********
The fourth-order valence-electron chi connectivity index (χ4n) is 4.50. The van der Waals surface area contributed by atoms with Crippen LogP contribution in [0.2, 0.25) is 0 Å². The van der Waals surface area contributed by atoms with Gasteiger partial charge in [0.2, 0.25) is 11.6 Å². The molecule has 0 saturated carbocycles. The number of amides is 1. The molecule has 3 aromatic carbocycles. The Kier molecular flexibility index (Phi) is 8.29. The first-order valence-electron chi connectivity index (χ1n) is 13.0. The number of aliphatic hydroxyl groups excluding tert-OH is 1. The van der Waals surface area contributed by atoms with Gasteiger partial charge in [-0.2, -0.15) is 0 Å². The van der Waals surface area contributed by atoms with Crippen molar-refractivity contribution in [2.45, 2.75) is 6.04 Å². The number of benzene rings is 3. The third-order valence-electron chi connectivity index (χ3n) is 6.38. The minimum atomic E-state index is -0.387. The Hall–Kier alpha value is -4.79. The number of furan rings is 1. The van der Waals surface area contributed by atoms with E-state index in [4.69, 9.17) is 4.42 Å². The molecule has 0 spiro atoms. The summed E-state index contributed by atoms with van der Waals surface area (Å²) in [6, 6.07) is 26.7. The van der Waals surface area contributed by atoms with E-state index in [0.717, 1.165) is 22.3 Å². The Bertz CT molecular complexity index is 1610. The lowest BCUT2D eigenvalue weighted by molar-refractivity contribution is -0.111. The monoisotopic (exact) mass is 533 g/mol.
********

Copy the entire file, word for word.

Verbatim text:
The fourth-order valence-electron chi connectivity index (χ4n) is 4.50. The van der Waals surface area contributed by atoms with Crippen LogP contribution in [0.2, 0.25) is 0 Å². The van der Waals surface area contributed by atoms with Gasteiger partial charge in [0.2, 0.25) is 11.6 Å². The molecule has 0 saturated carbocycles. The number of amides is 1. The molecule has 3 aromatic carbocycles. The Kier molecular flexibility index (Phi) is 8.29. The first-order valence-electron chi connectivity index (χ1n) is 13.0. The number of aliphatic hydroxyl groups excluding tert-OH is 1. The van der Waals surface area contributed by atoms with Gasteiger partial charge in [-0.2, -0.15) is 0 Å². The van der Waals surface area contributed by atoms with Crippen molar-refractivity contribution in [2.45, 2.75) is 6.04 Å². The number of benzene rings is 3. The third-order valence-electron chi connectivity index (χ3n) is 6.38. The minimum atomic E-state index is -0.387. The Hall–Kier alpha value is -4.79. The number of furan rings is 1. The van der Waals surface area contributed by atoms with E-state index in [4.69, 9.17) is 4.42 Å². The molecule has 0 spiro atoms. The summed E-state index contributed by atoms with van der Waals surface area (Å²) in [6, 6.07) is 26.7. The van der Waals surface area contributed by atoms with E-state index in [0.717, 1.165) is 22.3 Å². The Bertz CT molecular complexity index is 1610. The lowest BCUT2D eigenvalue weighted by molar-refractivity contribution is -0.111. The monoisotopic (exact) mass is 533 g/mol.